Drake fails to trade mark phrase ’Certified Lover Boy’ ahead of album release

Posted by TMR on August 21, 2020 / Posted in Trade Marks
Canadian rapper Drake has been unsuccessful in his bid to trade mark the phrase ‘Certified Lover Boy’, ahead of his album release, of the same name.

Canadian rapper Drake has been unsuccessful in his bid to trade mark the phrase ‘Certified Lover Boy’, ahead of his album release, of the same name. The rapper’s lawyer aimed to secure the phrase back in February, however with no success. This would have allowed domination of the phrase, in the world of music, TV as well as clothing.

The U.S. Patent and Trademark Office (USPTO) denied the application in question due to the possible “likelihood of confusion”, based on two different reasons. Firstly, it was seen as too similar to Lover’s Lane, a clothing brand based in Michigan, which already had possession of the ‘Loverboy’ trade mark. Although not identical to Drake’s requested phrase, it was deemed to be very similar, by the USPTO. The second factor for denial was that Drake’s project could be confused with Canadian rock-band Loverboy, whom had possession of the trade mark for their name for almost 36 years.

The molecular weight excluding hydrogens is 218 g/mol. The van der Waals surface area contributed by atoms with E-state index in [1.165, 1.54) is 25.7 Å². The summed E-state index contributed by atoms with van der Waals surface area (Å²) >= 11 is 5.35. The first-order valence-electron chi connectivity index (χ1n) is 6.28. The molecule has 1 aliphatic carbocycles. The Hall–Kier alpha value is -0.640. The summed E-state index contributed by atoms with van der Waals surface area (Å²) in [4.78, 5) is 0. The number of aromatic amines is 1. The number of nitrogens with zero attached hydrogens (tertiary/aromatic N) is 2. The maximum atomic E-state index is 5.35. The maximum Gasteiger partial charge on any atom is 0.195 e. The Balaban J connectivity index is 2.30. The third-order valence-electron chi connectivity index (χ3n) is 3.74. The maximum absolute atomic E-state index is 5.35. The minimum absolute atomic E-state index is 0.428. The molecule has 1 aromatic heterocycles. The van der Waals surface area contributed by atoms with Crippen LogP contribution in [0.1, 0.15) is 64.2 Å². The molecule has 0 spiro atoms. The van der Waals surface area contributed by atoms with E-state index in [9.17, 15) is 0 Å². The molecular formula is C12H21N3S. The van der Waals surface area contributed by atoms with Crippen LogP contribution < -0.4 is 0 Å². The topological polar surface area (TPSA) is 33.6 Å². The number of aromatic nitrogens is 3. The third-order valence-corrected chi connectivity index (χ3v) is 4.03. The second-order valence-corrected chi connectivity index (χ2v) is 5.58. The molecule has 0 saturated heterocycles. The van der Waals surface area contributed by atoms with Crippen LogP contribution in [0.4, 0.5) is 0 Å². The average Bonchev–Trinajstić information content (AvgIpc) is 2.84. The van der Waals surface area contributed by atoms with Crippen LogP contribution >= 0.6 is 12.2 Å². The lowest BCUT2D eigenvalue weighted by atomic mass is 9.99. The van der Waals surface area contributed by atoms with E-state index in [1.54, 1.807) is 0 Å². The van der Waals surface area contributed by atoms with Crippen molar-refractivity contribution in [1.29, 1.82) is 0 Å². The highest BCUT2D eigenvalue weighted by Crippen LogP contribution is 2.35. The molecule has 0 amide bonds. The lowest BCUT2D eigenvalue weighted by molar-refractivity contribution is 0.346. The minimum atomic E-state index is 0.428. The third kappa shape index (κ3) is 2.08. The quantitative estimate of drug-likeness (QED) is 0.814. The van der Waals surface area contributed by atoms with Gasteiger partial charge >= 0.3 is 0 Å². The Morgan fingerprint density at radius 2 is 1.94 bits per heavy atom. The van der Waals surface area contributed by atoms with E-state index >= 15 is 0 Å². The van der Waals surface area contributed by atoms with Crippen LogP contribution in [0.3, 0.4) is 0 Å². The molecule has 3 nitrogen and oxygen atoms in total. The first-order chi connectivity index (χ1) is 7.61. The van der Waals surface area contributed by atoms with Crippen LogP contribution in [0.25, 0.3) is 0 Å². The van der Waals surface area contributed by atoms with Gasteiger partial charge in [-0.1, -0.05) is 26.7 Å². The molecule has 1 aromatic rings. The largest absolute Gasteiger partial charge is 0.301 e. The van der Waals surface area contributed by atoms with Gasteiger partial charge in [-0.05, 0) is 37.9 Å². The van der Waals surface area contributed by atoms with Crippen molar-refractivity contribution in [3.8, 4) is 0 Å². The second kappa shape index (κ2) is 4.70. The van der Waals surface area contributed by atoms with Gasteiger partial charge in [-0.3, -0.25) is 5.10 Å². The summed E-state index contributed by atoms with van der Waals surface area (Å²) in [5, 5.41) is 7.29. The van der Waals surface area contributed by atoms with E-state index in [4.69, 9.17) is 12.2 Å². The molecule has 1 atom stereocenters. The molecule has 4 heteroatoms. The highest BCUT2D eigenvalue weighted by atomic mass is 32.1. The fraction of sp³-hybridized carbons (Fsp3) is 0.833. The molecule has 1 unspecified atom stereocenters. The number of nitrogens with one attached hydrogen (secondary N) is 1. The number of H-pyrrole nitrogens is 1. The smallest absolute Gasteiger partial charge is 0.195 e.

This however doesn’t prevent Drake from releasing his album, as well as the merchandise which will carry the same name. The star has been keeping busy by appearing on many feature songs including various artists such as DJ Khaled, Future and Partynextdoor. Drake has registered trade marks for all different kinds of businesses, so one would assume this one would have been carried out with ease.

The rapper has a six-month period, from the time of refusal, to try again with a revised application. There is also the option of a “consent agreement” between the parties involved in the dispute. This would involve one party agreeing to the registration of the trade mark by the second party, regardless of similarity.

If you have any question regarding the above matter, or would require assistance with a trade mark, please do not hesitate to get in touch with the Trademarkroom team today.

By Lora Krasteva, a student from Southampton Solent University. 

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This entry was posted on August 21, 2020 and is filed under Trade Marks. You can follow our blog through the RSS 2.0 feed.

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